February 16, 2004



Anonynous Professor in America Somewhere:

"Why Linton Kwesi Johnson Had Rightful Concerns"

Below is the introduction to a paper I received this week from a student in my Freshman writing class. Remember that this student is enrolled at one of the best liberal arts colleges in the nation.

"The type of rap music, chronologically or otherwise, most drastically determines the respective roles lyrics, and the music over which they are placed, will ultimately fulfill. This, for many, however, is a quintessential and omnipresent conflict within music. Linton Kwesi Johnson claimed that "there is always a danger of music dominating the words." When assessing this notion, one must consider the genre of rap, or music in general, that is in question. Chronological era, artistic intent, economic intent (earning power of the song itself), and the physical location of the recording all independently contribute to the capacities words and music satisfy. It is irresponsible to state that all lyrics and all beats can coexist successfully--they cannot. Lyrics and beats are two separate entities that must be reconciled harmoniously. Nevertheless, modern, less politicized, hip-hop rappers haven't the burden of conveying the often-complicated social messages of their predecessors, allowing the modern musical accompaniment to engage in more inconsistent beats and operations in general."

The best thing I can say about this is that it is spell-checked. This piece reminds me of the babelfish online translators: put something into English, translate in into Japanese, then Swedish, then back into English.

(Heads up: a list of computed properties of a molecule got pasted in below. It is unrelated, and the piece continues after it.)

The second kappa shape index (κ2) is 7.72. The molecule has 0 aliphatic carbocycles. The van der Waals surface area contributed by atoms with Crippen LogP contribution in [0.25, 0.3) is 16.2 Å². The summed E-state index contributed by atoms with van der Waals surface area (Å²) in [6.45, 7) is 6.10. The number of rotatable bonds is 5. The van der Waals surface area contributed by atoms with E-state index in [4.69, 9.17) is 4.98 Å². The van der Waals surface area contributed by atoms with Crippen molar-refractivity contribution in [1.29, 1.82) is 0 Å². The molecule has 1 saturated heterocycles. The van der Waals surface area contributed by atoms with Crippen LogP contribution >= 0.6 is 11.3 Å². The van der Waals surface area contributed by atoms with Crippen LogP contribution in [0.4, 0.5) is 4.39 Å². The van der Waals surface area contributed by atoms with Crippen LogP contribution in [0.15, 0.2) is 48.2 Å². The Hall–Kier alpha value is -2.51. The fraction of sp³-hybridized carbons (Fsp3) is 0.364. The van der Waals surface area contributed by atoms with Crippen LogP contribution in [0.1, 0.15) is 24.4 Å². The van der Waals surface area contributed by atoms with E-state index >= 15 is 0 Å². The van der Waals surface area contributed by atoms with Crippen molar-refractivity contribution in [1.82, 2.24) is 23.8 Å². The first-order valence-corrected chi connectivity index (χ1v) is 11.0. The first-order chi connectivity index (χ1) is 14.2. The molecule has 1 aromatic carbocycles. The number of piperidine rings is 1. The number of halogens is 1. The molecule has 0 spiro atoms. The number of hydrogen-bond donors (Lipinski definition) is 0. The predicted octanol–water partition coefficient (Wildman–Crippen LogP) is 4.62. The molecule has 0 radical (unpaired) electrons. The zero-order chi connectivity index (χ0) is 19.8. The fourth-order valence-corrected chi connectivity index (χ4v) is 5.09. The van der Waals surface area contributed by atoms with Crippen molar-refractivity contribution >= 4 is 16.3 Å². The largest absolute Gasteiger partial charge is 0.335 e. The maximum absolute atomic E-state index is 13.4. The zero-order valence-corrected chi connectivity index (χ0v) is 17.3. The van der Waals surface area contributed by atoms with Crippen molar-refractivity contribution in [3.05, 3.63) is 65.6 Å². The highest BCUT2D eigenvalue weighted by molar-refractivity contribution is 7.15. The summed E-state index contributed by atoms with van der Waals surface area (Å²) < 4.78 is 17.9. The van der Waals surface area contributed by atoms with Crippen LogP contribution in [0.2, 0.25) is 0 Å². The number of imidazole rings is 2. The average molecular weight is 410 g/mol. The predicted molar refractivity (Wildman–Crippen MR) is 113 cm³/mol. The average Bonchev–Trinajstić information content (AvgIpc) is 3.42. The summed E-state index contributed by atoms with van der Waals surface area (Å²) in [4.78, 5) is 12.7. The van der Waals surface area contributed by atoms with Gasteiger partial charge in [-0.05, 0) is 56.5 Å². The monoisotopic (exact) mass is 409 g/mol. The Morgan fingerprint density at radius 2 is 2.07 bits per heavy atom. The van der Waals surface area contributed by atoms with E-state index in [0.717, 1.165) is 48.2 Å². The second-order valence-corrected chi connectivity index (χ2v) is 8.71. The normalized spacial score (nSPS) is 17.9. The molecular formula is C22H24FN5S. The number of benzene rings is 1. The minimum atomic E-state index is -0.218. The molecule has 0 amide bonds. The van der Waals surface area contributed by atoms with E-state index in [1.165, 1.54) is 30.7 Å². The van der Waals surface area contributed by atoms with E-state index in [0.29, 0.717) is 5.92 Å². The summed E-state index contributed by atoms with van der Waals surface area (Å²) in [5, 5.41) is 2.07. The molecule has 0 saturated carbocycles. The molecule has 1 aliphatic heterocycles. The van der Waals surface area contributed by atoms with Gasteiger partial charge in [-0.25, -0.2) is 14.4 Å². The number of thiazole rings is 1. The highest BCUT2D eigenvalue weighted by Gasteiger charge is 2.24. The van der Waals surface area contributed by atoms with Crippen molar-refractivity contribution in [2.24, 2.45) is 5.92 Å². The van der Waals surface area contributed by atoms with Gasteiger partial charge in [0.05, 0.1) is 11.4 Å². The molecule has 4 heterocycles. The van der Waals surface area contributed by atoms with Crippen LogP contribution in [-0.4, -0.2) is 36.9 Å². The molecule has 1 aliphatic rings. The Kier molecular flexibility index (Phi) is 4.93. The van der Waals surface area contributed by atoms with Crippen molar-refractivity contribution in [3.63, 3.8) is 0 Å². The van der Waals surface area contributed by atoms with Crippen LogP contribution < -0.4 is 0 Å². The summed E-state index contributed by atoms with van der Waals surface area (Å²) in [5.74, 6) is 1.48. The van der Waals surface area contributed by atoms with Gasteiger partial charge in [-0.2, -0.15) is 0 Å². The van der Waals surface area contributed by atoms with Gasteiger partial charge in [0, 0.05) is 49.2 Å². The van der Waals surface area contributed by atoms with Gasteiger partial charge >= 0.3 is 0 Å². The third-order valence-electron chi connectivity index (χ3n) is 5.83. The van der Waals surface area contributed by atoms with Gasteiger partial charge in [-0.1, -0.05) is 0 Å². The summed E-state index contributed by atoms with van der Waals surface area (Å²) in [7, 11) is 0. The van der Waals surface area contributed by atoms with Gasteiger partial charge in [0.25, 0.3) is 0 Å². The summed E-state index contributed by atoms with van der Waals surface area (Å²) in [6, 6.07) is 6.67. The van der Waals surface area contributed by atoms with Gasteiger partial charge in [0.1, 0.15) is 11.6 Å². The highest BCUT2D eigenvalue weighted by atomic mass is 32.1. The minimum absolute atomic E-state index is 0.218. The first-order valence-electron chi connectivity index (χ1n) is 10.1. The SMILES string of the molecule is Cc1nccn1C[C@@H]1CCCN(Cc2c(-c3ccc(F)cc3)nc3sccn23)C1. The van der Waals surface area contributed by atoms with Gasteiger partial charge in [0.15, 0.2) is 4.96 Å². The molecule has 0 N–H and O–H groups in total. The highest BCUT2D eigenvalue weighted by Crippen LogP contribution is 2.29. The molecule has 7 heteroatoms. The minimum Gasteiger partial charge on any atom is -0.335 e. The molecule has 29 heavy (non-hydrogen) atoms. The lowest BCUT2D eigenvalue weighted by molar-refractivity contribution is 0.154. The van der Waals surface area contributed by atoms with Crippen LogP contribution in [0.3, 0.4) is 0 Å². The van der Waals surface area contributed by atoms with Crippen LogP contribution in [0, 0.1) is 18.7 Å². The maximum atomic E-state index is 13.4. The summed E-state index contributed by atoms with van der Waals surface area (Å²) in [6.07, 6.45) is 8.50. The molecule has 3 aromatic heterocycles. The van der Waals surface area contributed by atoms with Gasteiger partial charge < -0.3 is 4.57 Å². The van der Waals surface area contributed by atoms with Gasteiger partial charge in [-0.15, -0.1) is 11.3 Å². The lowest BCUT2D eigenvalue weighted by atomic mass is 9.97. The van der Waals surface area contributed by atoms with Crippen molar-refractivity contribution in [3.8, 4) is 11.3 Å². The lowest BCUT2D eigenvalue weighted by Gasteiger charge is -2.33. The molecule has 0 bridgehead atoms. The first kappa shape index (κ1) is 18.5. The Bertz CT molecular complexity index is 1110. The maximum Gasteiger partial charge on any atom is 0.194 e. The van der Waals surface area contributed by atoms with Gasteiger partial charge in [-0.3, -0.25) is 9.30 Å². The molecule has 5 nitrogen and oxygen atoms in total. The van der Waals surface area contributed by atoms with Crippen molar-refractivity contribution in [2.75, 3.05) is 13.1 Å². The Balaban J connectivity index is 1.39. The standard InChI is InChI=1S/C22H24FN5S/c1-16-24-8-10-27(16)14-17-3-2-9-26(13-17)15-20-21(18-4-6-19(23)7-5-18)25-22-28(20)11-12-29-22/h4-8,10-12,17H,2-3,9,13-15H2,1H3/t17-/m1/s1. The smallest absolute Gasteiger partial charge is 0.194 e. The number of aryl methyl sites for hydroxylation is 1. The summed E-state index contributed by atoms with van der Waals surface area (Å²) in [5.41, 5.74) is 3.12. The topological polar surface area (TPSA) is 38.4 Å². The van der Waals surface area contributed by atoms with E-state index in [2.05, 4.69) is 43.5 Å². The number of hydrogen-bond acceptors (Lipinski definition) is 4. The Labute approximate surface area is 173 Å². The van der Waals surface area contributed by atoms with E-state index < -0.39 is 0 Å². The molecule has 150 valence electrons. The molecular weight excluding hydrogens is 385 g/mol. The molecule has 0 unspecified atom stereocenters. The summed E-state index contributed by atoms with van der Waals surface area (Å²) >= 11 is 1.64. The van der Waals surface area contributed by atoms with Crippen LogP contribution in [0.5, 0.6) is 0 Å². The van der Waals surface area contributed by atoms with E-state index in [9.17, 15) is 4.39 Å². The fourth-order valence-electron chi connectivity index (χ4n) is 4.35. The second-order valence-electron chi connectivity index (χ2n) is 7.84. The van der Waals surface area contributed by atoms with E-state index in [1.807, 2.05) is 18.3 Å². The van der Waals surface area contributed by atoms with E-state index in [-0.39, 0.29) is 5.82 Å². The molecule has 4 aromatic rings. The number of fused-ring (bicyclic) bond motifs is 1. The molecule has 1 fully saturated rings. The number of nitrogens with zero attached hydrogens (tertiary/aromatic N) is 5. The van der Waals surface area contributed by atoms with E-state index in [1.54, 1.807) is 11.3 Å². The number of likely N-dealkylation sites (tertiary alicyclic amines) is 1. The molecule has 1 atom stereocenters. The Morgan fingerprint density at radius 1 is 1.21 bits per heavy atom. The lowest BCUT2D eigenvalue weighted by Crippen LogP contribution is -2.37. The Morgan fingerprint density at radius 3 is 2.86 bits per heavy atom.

How can account for this atrocity? Is this a stupid boy? Is this a boy with better things to do than write a clear, organized paper for his sociology professor? Is this a willful boy, intent on self-sabotage? Or someone who has never been taught how to write, and by extension, how to think?

Perhaps the written word is so foreign to our tongue that to use it is to get lost in translation? Is this our high school English teacher's fault? Did she teach us that we should write in Joyce's voice (or, more likely, in Salinger's or Angelou's)? Do we know our best voice, and if we do, do we associate that with literary effectiveness?

Maybe "chronologically," "quintessential," and "omnipresent' are intellectual passkeys. The writer thought, "She'll read these big words and think I'm smart, and I'll get a good grade." As if intelligence and learning amounted to word-clothing: a prosthetic for the mind.

When I was in college, one of the fraternities encouraged brothers to include a particular word in every essay. I forget what word it was, but the memory makes me think this paper might be a prank. Like a university IA agent checking in to make sure I'm staying on my game.

Come to think of it, perhaps the big words, outrageous claims, and generalized feeling of style over substance is a function of our American relationship to size. Did our English teacher tell us that "bigger is better"? Many of my students associate grandiose claims with rhetorical effectiveness. As in, "ALL people do or say or think the following"...

I am sick of telling you that I do not want the large combo, even if it is only 50 cents more. I am sick of grading.

Posted by Sasha at February 16, 2004 08:22 PM | TrackBack